AIS is a new collision avoidance and ship identification system, and I have been surprised to find in my conversations with boaters that very few people actually know about it. AIS stands for Au tomatic Identification System and, in a nutshell, what it does is allows you to find other vessels in your vicinity equipped with AIS—and to know their position, course, speed, name, and much more.
There are two parts to an AIS system, a transponder and a receiver. As you would guess, a transponder sends out the data and a receiver accepts it. Large commercial vessels are now required by international law to carry and operate AIS systems. Transponders currently available are designed for those kinds of vessels and are prohibitively expensive for the average yacht owner. But receivers are rather cheap and interface directly with newer electronic navigation systems.
Once installed you will be able to see on your laptop or chart plotter other AIS equipped vessels right on your screen, and find out a wealth of information about them. This is a big step forward for collision avoidance at sea, far easier to use than radar and with much more data. Without contacting the other vessel on radio, you will be able to see their name and the kind of vessel, and with speed, position and course, you can easily determine if you are on a collision course.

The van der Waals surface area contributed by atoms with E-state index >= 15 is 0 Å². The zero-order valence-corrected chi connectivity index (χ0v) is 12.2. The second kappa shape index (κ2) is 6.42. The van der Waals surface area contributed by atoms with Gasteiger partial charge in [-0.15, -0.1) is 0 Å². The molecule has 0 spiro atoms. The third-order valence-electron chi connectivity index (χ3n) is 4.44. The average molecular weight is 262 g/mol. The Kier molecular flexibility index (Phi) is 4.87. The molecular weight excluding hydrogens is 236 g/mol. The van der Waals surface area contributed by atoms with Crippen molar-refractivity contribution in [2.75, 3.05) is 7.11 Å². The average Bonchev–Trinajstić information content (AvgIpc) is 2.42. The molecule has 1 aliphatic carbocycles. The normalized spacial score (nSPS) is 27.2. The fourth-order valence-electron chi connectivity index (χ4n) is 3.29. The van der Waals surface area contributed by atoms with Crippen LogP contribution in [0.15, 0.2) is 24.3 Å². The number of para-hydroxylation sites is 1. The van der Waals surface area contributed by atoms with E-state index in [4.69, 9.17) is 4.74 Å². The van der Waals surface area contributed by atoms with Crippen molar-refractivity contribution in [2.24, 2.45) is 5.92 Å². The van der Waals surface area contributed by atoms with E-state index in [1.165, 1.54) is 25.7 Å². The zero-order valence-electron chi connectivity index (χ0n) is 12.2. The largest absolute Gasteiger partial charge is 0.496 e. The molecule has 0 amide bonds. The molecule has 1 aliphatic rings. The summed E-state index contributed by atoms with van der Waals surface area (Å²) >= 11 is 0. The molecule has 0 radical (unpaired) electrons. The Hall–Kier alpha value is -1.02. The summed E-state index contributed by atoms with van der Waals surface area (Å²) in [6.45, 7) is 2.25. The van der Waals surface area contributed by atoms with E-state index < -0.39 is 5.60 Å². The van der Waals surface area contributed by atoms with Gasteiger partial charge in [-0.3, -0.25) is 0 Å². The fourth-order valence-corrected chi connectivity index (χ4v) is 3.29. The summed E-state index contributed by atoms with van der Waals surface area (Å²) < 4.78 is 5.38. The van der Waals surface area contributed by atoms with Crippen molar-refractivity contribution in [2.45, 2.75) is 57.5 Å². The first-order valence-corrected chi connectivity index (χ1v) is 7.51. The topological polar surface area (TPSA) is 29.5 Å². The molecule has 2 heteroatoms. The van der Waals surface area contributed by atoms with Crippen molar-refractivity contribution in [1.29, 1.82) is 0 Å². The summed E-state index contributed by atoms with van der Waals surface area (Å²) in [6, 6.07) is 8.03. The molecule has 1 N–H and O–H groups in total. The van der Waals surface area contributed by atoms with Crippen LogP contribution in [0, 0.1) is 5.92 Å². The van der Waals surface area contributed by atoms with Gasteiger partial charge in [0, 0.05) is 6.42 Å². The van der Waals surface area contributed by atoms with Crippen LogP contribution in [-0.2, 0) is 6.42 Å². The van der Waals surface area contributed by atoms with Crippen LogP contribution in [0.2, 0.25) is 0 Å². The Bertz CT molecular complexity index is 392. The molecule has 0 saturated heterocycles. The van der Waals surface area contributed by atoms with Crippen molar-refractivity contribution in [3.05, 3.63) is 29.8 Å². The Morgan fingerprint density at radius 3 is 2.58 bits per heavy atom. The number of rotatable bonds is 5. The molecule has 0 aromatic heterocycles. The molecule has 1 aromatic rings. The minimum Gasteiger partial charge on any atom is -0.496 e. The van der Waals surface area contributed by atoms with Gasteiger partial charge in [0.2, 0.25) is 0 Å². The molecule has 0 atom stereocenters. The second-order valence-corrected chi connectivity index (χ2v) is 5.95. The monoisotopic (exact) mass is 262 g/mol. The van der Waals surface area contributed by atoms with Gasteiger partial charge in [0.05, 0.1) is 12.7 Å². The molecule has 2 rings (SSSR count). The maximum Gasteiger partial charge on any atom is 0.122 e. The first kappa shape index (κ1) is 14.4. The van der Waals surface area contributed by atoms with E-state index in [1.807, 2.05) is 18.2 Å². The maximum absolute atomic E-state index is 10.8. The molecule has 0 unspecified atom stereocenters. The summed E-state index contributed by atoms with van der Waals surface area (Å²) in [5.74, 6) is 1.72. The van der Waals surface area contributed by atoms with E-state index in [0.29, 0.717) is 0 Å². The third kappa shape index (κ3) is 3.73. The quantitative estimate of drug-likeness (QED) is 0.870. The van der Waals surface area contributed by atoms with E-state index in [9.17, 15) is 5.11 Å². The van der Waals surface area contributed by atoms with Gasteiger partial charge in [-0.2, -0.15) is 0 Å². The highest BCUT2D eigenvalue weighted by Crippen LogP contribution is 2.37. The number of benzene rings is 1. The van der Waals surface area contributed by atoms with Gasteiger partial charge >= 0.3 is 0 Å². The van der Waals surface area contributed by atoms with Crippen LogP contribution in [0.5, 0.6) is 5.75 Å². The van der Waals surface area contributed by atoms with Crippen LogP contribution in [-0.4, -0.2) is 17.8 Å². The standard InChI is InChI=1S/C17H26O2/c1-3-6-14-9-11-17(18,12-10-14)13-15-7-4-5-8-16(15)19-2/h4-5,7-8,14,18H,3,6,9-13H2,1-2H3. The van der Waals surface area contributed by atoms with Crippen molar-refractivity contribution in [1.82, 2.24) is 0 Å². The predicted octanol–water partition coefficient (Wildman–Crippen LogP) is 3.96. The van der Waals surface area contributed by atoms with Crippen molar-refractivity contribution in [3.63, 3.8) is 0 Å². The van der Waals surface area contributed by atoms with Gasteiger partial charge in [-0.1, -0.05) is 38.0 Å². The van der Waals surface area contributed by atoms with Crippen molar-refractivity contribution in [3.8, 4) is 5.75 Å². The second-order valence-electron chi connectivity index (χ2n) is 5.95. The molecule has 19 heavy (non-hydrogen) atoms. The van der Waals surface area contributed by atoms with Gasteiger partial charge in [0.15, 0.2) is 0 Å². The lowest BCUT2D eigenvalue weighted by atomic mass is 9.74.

Of course, since not all vessels are AIS-equipped, including other yachts and fishing boats, AIS does not yet replace radar and it certainly does not replace your eyes. But in the future I think it’s going to become part of the standard navigation arsenal on yachts.
Next month: more about AIS, including what’s available and what is coming soon, including less expensive transponders designed for small vessels.
Russell Easby-Smith left his Chesapeake Bay home base last year to live aboard and sail Paulina, currently from Grenada. He welcomes questions on all things technical on boats, care of: [email protected].